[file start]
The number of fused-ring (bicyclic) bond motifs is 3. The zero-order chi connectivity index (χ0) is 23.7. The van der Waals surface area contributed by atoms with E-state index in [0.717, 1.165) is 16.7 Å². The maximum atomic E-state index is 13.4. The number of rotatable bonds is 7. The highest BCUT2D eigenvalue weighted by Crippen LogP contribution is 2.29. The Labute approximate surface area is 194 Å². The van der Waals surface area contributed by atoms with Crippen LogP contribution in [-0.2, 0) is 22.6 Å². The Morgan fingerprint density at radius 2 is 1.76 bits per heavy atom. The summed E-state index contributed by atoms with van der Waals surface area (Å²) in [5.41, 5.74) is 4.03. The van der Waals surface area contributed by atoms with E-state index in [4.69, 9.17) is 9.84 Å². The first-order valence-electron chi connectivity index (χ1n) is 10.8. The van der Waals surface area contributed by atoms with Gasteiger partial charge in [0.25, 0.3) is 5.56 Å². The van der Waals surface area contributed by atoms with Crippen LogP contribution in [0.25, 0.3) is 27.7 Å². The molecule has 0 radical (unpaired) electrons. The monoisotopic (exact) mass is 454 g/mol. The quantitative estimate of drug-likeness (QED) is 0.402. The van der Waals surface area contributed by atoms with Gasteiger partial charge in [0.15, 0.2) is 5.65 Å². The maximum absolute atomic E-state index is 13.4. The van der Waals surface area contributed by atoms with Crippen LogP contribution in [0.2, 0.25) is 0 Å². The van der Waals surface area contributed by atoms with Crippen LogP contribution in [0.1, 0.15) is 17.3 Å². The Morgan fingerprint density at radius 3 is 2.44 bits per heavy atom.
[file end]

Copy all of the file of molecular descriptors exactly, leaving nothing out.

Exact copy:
The number of fused-ring (bicyclic) bond motifs is 3. The zero-order chi connectivity index (χ0) is 23.7. The van der Waals surface area contributed by atoms with E-state index in [0.717, 1.165) is 16.7 Å². The maximum atomic E-state index is 13.4. The number of rotatable bonds is 7. The highest BCUT2D eigenvalue weighted by Crippen LogP contribution is 2.29. The Labute approximate surface area is 194 Å². The van der Waals surface area contributed by atoms with Crippen LogP contribution in [-0.2, 0) is 22.6 Å². The Morgan fingerprint density at radius 2 is 1.76 bits per heavy atom. The summed E-state index contributed by atoms with van der Waals surface area (Å²) in [5.41, 5.74) is 4.03. The van der Waals surface area contributed by atoms with E-state index in [4.69, 9.17) is 9.84 Å². The first-order valence-electron chi connectivity index (χ1n) is 10.8. The van der Waals surface area contributed by atoms with Gasteiger partial charge in [0.25, 0.3) is 5.56 Å². The van der Waals surface area contributed by atoms with Crippen LogP contribution in [0.25, 0.3) is 27.7 Å². The molecule has 0 radical (unpaired) electrons. The monoisotopic (exact) mass is 454 g/mol. The quantitative estimate of drug-likeness (QED) is 0.402. The van der Waals surface area contributed by atoms with Gasteiger partial charge in [0.15, 0.2) is 5.65 Å². The maximum absolute atomic E-state index is 13.4. The van der Waals surface area contributed by atoms with Crippen LogP contribution in [0.2, 0.25) is 0 Å². The van der Waals surface area contributed by atoms with Crippen LogP contribution in [0.1, 0.15) is 17.3 Å². The Morgan fingerprint density at radius 3 is 2.44 bits per heavy atom.